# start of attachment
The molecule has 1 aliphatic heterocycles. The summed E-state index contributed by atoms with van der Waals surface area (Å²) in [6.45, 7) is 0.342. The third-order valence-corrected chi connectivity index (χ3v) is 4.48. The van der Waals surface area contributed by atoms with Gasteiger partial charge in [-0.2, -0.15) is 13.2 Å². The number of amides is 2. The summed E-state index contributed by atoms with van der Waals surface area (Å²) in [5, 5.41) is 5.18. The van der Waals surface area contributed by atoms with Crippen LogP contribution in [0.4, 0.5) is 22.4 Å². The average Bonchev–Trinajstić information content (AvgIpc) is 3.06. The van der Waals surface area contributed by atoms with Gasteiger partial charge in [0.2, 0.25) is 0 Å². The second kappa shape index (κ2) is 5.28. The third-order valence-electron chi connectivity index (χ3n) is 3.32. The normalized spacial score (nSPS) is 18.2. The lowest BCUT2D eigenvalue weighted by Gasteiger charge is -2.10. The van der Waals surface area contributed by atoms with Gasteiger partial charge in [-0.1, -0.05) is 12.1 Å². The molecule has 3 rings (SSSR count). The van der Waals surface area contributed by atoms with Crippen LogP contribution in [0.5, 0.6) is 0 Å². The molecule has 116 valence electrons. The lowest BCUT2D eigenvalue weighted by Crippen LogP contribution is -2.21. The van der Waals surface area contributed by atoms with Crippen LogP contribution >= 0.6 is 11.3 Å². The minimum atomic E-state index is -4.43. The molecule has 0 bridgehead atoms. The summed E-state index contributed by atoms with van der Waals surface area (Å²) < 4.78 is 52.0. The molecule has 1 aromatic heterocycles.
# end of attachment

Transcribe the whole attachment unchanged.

The molecule has 1 aliphatic heterocycles. The summed E-state index contributed by atoms with van der Waals surface area (Å²) in [6.45, 7) is 0.342. The third-order valence-corrected chi connectivity index (χ3v) is 4.48. The van der Waals surface area contributed by atoms with Gasteiger partial charge in [-0.2, -0.15) is 13.2 Å². The number of amides is 2. The summed E-state index contributed by atoms with van der Waals surface area (Å²) in [5, 5.41) is 5.18. The van der Waals surface area contributed by atoms with Crippen LogP contribution in [0.4, 0.5) is 22.4 Å². The average Bonchev–Trinajstić information content (AvgIpc) is 3.06. The van der Waals surface area contributed by atoms with Gasteiger partial charge in [0.2, 0.25) is 0 Å². The second kappa shape index (κ2) is 5.28. The third-order valence-electron chi connectivity index (χ3n) is 3.32. The normalized spacial score (nSPS) is 18.2. The lowest BCUT2D eigenvalue weighted by Gasteiger charge is -2.10. The van der Waals surface area contributed by atoms with Gasteiger partial charge in [-0.1, -0.05) is 12.1 Å². The molecule has 3 rings (SSSR count). The van der Waals surface area contributed by atoms with Crippen LogP contribution in [0.5, 0.6) is 0 Å². The molecule has 116 valence electrons. The lowest BCUT2D eigenvalue weighted by Crippen LogP contribution is -2.21. The van der Waals surface area contributed by atoms with Crippen LogP contribution >= 0.6 is 11.3 Å². The minimum atomic E-state index is -4.43. The molecule has 0 bridgehead atoms. The summed E-state index contributed by atoms with van der Waals surface area (Å²) < 4.78 is 52.0. The molecule has 1 aromatic heterocycles.